Yes, those are Old Testament texts. But New Testament worship is no different “Let us offer to God acceptable worship, with reverence and awe, for our God is a consuming fire…” (Hebrews 12:28). If we want to know how the New Testament church should worship, we can look into heaven and see the glorified saints in the presence of God: “the twenty-four elders fall down before him who is seated on the throne, and worship him who lives for ever and ever. They cast their crowns before the throne, saying, ‘Worthy are you, our Lord and God, to receive glory and honour and power, for you created all things, and by your will they existed and were created…” (Revelation 4:9-11).

Read the Bible from one end to the other and you will find countless examples of people meeting with God and worshipping him. Some sang joyfully in God’s presence, some wept tears of repentance, some were simply overwhelmed and stunned into silence. But no-one came casually, cheerfully, grinning, whistling or giggling. No-one thought they could play games in God’s presence, or have a fun time. Young or old, sinner or saint, those who sought God were serious.

There are many churches today that have decided, quite deliberately, that their meetings should be as casual, as laid-back, as easy and undemanding as possible. They want to make worship fun. (If they were to list their values, “fun” would be high on the list). So the children have Messy Church. The teenagers have Rock Band Church. The middle-aged have Stand-up-comedian Church. The elderly have Songs-of-Praise Church. And they all come together at Christmas for Toy-service-complete-with-Santa-Church.

Well, if those are their values, they must be true to them. But we’re not planning to go down that road. Because for us, to worship the living God will always be the most overwhelming, the most awesome, the most demanding, the most holy work in the world. It is the church’s first task.

– and about the gospel

And the church’s second task? To preach the gospel. To proclaim God’s message to the world, and thus to make disciples, baptising them in the name of the Father, the Son, the Holy Spirit, and teaching them to observe all Jesus’s commands (Matthew 28:19-20).

Again, some Christians have decided that preaching the gospel can be done in a fun way. Comedy routines, puppet shows, mimes, skits, solos, entertainments of all sorts. Anything that will make people smile and feel good. And nothing too serious.

But that’s not our way. If we’re preaching the New Testament gospel, we have to be serious. Which bit of the gospel is entertaining? The fact that all have sinned and face wrath, fury, tribulation and distress (Romans 2:8-9, 3:23)? The declaration that God’s Son bore our sins in his own body on the tree (1 Peter 2:24)? The call to turn from idols and serve the living and true God and to wait for his Son from heaven, whom he raised from the dead, Jesus who saves us from the wrath to come? (1 Thessalonians 1:9-10). Which part of the gospel is cute, cool, funny or cosy?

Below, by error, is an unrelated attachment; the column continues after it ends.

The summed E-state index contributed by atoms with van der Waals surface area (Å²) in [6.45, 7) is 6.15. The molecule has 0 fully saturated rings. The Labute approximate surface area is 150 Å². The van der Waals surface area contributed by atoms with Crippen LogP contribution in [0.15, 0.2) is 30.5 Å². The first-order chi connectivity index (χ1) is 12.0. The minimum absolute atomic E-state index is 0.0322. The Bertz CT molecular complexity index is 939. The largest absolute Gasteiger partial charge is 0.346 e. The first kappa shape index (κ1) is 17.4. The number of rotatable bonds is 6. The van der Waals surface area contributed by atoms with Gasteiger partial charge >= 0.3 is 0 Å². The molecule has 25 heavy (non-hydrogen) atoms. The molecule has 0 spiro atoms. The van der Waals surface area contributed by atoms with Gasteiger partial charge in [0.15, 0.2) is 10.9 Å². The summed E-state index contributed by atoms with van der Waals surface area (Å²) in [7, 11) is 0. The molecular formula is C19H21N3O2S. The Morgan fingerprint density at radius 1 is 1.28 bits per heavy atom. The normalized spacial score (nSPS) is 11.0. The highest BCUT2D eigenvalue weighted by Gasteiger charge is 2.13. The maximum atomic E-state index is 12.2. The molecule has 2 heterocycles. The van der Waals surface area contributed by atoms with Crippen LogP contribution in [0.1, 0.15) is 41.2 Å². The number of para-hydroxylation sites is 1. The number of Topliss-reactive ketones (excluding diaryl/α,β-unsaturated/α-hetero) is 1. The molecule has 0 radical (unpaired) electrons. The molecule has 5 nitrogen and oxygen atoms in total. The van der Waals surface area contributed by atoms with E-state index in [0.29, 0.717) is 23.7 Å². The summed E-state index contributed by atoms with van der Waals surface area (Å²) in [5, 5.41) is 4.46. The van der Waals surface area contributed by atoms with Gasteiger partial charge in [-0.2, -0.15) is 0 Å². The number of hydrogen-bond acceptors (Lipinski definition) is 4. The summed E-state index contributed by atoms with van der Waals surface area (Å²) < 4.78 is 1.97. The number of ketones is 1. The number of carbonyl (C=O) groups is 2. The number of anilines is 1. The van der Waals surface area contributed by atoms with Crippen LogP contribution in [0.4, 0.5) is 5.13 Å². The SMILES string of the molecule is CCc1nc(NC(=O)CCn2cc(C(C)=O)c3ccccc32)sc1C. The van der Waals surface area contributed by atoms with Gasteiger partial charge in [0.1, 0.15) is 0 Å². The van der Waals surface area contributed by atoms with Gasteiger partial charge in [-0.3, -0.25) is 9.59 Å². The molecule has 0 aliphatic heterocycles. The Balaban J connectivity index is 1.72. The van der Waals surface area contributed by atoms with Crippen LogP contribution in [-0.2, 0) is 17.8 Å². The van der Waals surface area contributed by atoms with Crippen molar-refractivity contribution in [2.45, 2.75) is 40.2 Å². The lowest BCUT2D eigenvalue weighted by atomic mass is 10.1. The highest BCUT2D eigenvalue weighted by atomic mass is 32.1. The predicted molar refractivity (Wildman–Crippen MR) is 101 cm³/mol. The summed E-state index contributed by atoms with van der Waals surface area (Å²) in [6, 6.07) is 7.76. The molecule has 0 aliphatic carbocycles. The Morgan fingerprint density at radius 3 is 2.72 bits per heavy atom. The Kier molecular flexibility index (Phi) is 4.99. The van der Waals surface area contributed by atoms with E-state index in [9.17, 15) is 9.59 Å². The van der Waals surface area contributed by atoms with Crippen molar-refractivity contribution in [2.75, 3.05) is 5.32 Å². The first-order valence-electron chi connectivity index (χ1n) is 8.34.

How did Paul and the other apostles preach the gospel? “I did not shrink from declaring to you anything that was profitable, and teaching you in public and from house to house, testifying both to Jews and to Greeks of repentance toward God and of faith in our Lord Jesus Christ… I am innocent of the blood of all, for I did not shrink from declaring to you the whole counsel of God… Therefore be alert, remembering that for three years I did not cease night or day to admonish every one with tears” (Acts 20: 20-31).

“We are ambassadors for Christ, God making his appeal through us. We implore you on behalf of Christ, be reconciled to God. For our sake he made him to be sin who knew no sin, so that in him we might become the righteousness of God” (2 Corinthians 5:20-21).

Nothing casual or jokey there. Different preachers will have different styles. But I believe that anyone who has grasped the awesome issues that are at stake when we proclaim the gospel will be serious.

2. We depend on the supernatural

I’ve described the way that many churches choose to worship and to witness – their attempt to make everything easy, fun, entertaining. Why have they chosen to go down that road? Well, I guess their answer would be in many cases, because it works. Churches that use those methods attract people. They draw the crowds. People are persuaded to become Christians. Folk enjoy being there and they get involved.

It’s all about making use of natural factors. Every normal organisation looks for strategies and methods that will lead naturally to success. Supermarkets have found that customers will spend longer in the shop and buy more if there’s pleasant music over the PA system. Schools have found that their exam results improve if students are made to wear smart uniforms. Political parties have found that they get more votes if their leaders are young, photogenic and have a sound-bite for every occasion. All of these organisations would be foolish if they didn’t take advantage of such natural tendencies.

And the argument is that churches must do the same. They must be prepared to harness the natural psychological and social forces that govern human behaviour. Suitable music can soften people up so that they’re more ready to make momentous decisions. So play lots of music to them before inviting them to turn to Christ. People are more relaxed if they’re with other people of their own sort. So get people together in groups where everyone is of similar age and background. People don’t want to be put in situations where they’re visible and can be identified and held to account. So structure churches in such way that people can come and go without ever having to relate to anyone.